Three kinds of dumplings on offer, gave a shot at the potstickers and, lo and behold, soup dumplings, but turns out that they don’t actually have soup dumplings, “except by special advance order, so they have time to make them”. Something to keep in mind. So we went with boiled and fried “regular” dumplings, both quite good, wrappers nice and delicate, cooked right, and the filling a well seasoned blend of pork, cabbage, and garlic chives. I’d heard that their smoked pork noodles were excellent, so ordered up a plate of those (rice noodles, choice of thin or wide, these are the wide ones, or also sauteed with white rice). The pork could use a little more smokiness, but the dish was good. I wouldn’t call it excellent, but I’d eat it again. A vegetable dish of sauteed mushrooms and bamboo shoots was overshadowed by more onion than anything else, and a bit too much ginger.

Big issue with timing. I know they were busy, but it’s not that big of a place, and more than half the people in their had already eaten. The fried dumplings took 35 minutes to come out, were followed by the pork noodles at 45 minutes, the boiled dumplings at the one hour mark, and the vegetable dish at an hour and ten minutes. It seems like they push the orders in the dining room back in order to fulfill delivery and takeout orders, which were streaming out steadily. I’d probably avoid the place if it looks busy.


 

Hui Yang Xuan, Av. Diaz Veléz 4774, Parque Centenario – There are a lot of different ways the three characters that make up the name of this place could be translated, but the most poetic seems to be something to effect of “the meeting of the vast oceans”. At least it sounds better than “exchanging silver dollars on a balcony”. There’s probably a better phrase translation, I’ll leave that to comments from those whose Mandarin is far better than mine. From the front, this place looks battered and worn. Inside, it’s at the least, clean and reasonably well maintained, though it has seen far better days. Service is prompt and friendly. The menu is mostly the usual suspects, with a few specialties of the house that aren’t as often seen here.

The scallion pancake, defined on the menu as “Chinese green onion pizza”, is, actually, more pizza-like than pancake-like. It’s not a light, flaky, pastry type crust, it’s a dense, chewy flatbread, sort of like pizza dough that they forgot to put yeast in and then griddled it to death. The flavor’s not bad, but the texture will put your dental work to the test. The potstickers have a lovely delicate wrapper, but the filling seems to be nothing more than a sort of bland pork and onion meatball, and they’ve been fried to borderline burnt. The spicy pork dish (titled “jap chun yui”, a dish I’ve not heard of, nor can I find anything online about it), wasn’t spicy, just a very salty brown sauce of some sort – there was a hint of black pepper in it, but no more than that. And, the hot sauce provided on request wasn’t any spicier, I don’t know what kind of chilies they used, but they had no flavor and no heat. All in all, pretty mediocre.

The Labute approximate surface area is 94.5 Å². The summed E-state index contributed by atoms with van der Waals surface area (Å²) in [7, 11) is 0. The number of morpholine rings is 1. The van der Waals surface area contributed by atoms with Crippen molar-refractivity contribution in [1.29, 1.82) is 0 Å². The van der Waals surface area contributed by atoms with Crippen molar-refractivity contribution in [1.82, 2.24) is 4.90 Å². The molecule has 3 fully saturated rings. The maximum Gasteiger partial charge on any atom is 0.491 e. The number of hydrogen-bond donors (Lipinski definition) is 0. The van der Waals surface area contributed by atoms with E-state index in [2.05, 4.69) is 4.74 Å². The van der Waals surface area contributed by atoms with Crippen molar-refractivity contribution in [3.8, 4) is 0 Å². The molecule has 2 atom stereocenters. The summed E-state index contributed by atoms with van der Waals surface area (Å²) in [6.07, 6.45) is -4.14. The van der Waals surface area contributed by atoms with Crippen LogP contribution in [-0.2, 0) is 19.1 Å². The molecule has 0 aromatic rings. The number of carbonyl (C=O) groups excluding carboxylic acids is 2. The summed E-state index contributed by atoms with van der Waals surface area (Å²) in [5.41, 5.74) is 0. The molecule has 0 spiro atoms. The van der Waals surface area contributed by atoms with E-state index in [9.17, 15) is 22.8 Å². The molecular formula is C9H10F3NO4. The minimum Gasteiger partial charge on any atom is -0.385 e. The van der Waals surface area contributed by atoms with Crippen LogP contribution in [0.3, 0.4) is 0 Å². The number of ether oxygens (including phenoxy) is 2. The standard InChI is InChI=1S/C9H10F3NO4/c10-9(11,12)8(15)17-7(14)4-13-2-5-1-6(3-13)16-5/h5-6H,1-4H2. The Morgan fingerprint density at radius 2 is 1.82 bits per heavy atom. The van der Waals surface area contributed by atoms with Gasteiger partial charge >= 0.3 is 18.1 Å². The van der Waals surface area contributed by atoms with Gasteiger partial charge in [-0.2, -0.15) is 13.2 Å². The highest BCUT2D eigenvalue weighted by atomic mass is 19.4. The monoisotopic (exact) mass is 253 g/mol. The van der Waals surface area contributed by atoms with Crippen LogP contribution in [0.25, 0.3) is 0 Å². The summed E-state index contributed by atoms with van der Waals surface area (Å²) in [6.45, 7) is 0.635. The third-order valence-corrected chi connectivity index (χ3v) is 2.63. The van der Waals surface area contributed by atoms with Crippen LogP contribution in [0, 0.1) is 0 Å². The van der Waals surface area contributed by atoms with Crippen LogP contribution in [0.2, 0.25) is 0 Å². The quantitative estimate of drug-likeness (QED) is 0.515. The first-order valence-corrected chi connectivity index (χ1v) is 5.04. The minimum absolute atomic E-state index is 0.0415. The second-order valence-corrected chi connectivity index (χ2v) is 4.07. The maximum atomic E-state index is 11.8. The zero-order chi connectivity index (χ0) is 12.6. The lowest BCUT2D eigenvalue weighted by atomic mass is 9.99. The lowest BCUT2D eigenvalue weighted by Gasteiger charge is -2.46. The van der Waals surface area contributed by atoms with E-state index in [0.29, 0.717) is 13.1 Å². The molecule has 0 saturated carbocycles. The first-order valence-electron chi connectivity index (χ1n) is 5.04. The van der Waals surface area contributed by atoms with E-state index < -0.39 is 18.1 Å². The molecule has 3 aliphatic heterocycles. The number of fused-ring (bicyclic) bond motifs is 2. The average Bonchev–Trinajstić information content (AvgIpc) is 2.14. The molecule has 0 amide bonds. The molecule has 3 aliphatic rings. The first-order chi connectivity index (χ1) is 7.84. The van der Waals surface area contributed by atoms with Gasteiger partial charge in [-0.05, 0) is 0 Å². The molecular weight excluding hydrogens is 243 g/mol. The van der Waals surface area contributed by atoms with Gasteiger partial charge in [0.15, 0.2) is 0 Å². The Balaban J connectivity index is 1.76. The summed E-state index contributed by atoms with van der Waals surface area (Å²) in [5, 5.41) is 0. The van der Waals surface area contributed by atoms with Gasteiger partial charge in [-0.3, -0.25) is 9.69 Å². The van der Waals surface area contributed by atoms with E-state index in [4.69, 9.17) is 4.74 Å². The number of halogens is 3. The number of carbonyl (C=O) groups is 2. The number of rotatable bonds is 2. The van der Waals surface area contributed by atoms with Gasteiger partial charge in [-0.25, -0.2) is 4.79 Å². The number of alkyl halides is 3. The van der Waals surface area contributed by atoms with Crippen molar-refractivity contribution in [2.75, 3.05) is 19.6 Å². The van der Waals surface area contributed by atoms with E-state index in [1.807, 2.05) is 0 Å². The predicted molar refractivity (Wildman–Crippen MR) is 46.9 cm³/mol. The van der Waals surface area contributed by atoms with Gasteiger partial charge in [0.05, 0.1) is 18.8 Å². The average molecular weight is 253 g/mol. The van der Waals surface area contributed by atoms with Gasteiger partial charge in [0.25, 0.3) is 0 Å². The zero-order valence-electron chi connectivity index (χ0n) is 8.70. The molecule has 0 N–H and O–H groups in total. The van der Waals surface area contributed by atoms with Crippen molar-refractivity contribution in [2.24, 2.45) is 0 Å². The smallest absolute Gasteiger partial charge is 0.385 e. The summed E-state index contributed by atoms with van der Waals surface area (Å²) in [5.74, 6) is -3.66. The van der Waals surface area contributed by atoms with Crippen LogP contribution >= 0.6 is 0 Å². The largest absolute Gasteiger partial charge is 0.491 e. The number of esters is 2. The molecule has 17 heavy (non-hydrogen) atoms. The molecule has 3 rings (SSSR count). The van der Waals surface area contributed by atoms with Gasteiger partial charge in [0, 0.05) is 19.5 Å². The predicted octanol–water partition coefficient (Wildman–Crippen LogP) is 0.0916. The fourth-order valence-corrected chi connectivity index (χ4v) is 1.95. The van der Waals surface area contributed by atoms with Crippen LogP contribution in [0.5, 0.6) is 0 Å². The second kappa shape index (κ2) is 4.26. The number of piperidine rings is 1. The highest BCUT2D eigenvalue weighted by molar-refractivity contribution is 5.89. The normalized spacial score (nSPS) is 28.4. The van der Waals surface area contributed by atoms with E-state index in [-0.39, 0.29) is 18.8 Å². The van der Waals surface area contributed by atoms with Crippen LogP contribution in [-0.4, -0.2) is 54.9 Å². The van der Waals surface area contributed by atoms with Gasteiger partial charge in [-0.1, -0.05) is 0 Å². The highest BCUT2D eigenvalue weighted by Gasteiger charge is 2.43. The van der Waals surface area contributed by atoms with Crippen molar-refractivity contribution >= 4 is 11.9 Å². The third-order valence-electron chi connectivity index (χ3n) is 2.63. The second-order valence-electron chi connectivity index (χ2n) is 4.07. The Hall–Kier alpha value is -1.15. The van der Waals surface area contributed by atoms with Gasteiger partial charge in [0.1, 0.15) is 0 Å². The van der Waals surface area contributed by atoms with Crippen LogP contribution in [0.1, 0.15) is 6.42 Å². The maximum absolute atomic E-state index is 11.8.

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{ 4 comments… read them below or add one }

Damien O February 17, 2017 at 08:10

I’m enjoying this series alot. I do think the name of the series is a bit tone deaf though. Not all Asiasn are the same and calling them all by a Chinese name is kindof colorblind don’t you think? Chop suey isnt even Chinese really it’s american. I’m not even a kind of Asian and I;m a little put off by it.

dan February 17, 2017 at 12:32

I’m not going to say I don’t understand your comment, I do. But I think it’s just a bit too “PC” for me to even worry about it. I have the feeling this is one of those situations where someone who’s not a member of the “target group” is more offended for them than they are for themselves. I could be wrong, and hey, Asian readers, let me know if you do find it offensive. It’s not my intent, and I think that the use of what’s really an American English term rather than a specifically Chinese (or Korean or Japanese, or…) term kind of makes the point, no? It’s part of why I picked it!

Damien O February 20, 2017 at 10:33

I saw in your new post that you answered this one. I don’t think I’m being an overly sensitive, like a snowflake or something, I just think that you should pick a better name that isn’t so identified as Chinese. It’s not that big a deal, but it caught my attention when you started revieweing non Chinese places.

dan February 20, 2017 at 10:40

Well, but here’s the thing, and I don’t want to turn this personal, or belabor it, but it’s interesting that it didn’t bother you with Japanese restaurants being included, nor even, let’s face it, Chinese restaurants, since “chop suey” isn’t really associated with Chinese food outside of Western culture, and even the origin of the term and dish are rooted in Taiwanese culture, so the Chinese as a whole would probably find it odd as well. Either way, while I appreciate your sentiments, I’m planning on, at least as of now, sticking with it as an easily understandable American English term for what I want to convey.